A 1,927-nm wavelength was recently added to the 1,550-nm erbium-doped fiber laser. This wavelength possesses a higher absorption coefficient for water than the 1,550-nm, conferring greater ability to target epidermal processes such as dyschromia.OBJECTIVE
To evaluate the efficacy and safety of a novel 1,927-nm fractional thulium fiber laser in the treatment of melasma.METHODS
Fourteen patients underwent three to four laser treatments (at 4-week intervals) at pulse energies of 10 to 20 mJ and total densities of 252 to 784 microscopic treatment zones per cm2 (6–8 passes) using a 1,927-nm thulium fiber laser. Three blinded assessors and the patients evaluated clinical improvement of treatment areas at 1-, 3-, and 6-month follow-ups. Side effects were assessed, and pain was scored using a visual analog scale (0–10).RESULTS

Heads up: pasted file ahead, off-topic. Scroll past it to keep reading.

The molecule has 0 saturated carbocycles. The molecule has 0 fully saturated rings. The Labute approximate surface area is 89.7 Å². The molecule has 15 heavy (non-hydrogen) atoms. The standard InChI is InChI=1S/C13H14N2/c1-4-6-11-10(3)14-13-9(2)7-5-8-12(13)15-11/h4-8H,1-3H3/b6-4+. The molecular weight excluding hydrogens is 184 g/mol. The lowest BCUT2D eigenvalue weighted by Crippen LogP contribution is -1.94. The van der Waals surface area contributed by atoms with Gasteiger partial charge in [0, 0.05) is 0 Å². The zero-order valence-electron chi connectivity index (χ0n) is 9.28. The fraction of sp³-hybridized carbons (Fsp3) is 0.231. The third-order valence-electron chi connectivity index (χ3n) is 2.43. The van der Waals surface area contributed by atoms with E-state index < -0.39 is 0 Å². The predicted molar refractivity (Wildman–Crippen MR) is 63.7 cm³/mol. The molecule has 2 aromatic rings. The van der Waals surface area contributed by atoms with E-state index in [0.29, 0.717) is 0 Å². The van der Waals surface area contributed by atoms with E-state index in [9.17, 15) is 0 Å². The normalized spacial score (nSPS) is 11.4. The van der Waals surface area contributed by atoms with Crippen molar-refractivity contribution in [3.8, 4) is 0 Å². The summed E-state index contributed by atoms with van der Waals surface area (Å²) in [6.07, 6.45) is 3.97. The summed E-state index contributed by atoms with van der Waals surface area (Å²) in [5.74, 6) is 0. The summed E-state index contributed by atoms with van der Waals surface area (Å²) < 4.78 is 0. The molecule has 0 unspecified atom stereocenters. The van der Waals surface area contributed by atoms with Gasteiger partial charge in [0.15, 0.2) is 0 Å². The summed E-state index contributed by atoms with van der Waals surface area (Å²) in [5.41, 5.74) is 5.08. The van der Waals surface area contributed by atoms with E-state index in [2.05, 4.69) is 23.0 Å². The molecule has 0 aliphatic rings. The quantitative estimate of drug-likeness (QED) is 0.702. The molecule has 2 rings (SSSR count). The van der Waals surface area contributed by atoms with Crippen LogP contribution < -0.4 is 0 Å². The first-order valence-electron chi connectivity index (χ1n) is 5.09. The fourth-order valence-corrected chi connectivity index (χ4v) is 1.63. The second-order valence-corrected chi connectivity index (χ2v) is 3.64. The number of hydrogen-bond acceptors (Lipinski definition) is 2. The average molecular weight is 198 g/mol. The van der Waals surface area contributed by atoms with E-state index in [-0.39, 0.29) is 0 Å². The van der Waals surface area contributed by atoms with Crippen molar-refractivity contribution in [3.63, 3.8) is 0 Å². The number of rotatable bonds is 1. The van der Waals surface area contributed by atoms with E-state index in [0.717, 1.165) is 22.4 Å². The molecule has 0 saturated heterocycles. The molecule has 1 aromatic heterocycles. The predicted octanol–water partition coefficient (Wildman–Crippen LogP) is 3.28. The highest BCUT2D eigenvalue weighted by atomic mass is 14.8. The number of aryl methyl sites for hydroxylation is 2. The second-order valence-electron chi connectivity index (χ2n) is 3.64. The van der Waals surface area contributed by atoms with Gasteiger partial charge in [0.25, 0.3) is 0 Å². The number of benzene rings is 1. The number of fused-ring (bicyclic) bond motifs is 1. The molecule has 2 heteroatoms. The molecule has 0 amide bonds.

A statistically significant 51% reduction in MASI score was observed at 1-month post 3 to 4 laser treatments. A 33% (p = .06) and 34% (p = .07) reduction in Melasma Area and Severity Index score was observed at the 3- and 6-month follow-up visits, respectively. Skin responses observed after treatment were moderate erythema and mild edema. No scarring or postinflammatory hyper- or hypopigmentation was observed.CONCLUSION
The 1,927-nm fractional thulium fiber laser is a safe, effective treatment for melasma.